Theology 101 An Introduction Feature Image

This article announces a series of studies to be presented on the greatest subject in the universe: The Triune God.

The inquiry is entitled Theology 101 because it is, as the title suggests, a fundamental study. Thus, it will be accessible to those who do not have formal theological training or who haven’t read much theology. However, it should not be inferred that the studies will be simplistic.

What is theology? Three definitions will answer the question. Simply put, theology is the study of God.

Theology professor, Kevin Zuber, provides further illumination. He writes, “The goal of theology is personal knowledge of God Himself and a close, living relationship with Him.” Zuber presents the meaning of theology in terms of its intended end. His understanding of theology in these terms comports with the words of Jesus in His high priestly prayer found in John 17:3. There, theology takes on the dimension that it has eternal consequences.

Another theologian, John Frame, offers this definition, “The application of the Word of God to all areas of life.”

Theological inquiry is not a mere intellectual exercise; though, without question, the intellect must be exercised. Theology involves all of our life. These theologians connect theology to the practical and eternal life of the student of theology.

The great British pastor Charles Haddon Spurgeon (1834-1892) expressed the practical reality of theology. At the tender age of twenty years, Spurgeon preached with characteristic eloquence the following words about the study of God:

“There is something exceedingly improving to the mind in a contemplation of the      Divinity. It is a subject so vast, that all our thoughts are lost in its immensity; so deep, that our pride is drowned in its infinity… no subject of contemplation will tend more to humble the mind than thoughts of God. But while the subject humbles the mind, it also expands it…

The most excellent study of the soul is the science of Christ, and Him crucified, and the knowledge of the Godhead in the glorious Trinity. Nothing will so enlarge the intellect, nothing magnifies the soul of a man as a devout, earnest, continued investigation of the great subject of the Deity.”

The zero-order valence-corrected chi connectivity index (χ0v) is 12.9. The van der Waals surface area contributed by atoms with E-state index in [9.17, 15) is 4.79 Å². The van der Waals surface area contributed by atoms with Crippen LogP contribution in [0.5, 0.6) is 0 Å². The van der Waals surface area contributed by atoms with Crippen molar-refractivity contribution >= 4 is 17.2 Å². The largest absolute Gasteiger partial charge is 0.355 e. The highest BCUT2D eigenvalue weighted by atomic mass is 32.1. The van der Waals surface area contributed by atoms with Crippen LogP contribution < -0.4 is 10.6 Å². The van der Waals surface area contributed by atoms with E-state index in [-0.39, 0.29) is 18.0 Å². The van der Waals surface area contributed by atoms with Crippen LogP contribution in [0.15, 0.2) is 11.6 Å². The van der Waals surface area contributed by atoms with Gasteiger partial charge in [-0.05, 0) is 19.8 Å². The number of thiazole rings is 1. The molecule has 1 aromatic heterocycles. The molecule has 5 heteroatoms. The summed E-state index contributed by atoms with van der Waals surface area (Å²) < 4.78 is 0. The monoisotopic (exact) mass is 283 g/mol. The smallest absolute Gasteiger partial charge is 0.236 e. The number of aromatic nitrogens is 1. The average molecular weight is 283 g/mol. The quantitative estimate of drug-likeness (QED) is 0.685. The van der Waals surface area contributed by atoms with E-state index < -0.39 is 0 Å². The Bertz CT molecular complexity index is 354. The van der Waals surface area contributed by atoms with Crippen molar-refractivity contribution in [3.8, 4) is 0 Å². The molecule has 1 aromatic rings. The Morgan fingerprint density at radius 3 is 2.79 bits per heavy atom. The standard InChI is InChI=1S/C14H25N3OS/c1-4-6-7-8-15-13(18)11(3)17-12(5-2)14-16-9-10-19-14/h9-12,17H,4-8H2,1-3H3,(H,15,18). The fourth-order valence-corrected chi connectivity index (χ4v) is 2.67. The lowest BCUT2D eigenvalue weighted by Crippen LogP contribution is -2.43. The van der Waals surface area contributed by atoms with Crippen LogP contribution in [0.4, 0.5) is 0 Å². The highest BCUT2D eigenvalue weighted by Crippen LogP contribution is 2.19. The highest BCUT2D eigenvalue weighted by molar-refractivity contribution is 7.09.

Spurgeon’s words reveal an understanding of the comprehensive benediction conferred on the believer’s inner life in the study of God.

In addition to these great blessings that attend the student engaged in the study of God, Spurgeon addresses the consolatory effects of contemplating the Deity:

“Oh, there is, in contemplating Christ, a balm for every wound; in musing on the Father, there is a quietus for every grief, and in the influence of the Holy Spirit, there is a balsam for every sore.

Would you lose your sorrow? Would you drown your cares? Then go, plunge yourself in the Godhead’s deepest sea; be lost in His immensity; and you shall come forth as from a couch of rest, refreshed and invigorated.”

“Theology is not an ivory tower pursuit disconnected from the sometimes-difficult facts of life in a sin-cursed, fallen world,” Spurgeon contends. He is right! God is our refuge and strength, a very present help in trouble (Psalm 46:1). This is a theological statement. It relates God to our trouble and the protection and strength He grants us.

Such a God is worthy of our growing knowledge. Do not retreat from knowing Him better. Instead, embrace the investigation of Him from Whom all things come, Who sustains all things, and for Whom all things exist (Romans 11:36).

Christians should also study God to become better theologians. All people are theologians; they are either good or bad ones. The importance of thinking rightly about God is illustrated in Job 42:7-8. There, God is angry with two of the patriarch’s friend-counselors who had spoken wrongly about God. Their theological pronouncements about Job’s sufferings were not only errant, but Yahweh called it “folly.”

Far be it from us to have our understanding of God labeled folly by Him. To avoid that, we will draw from God’s self-revelation—Scripture, rightly interpreted to study Him.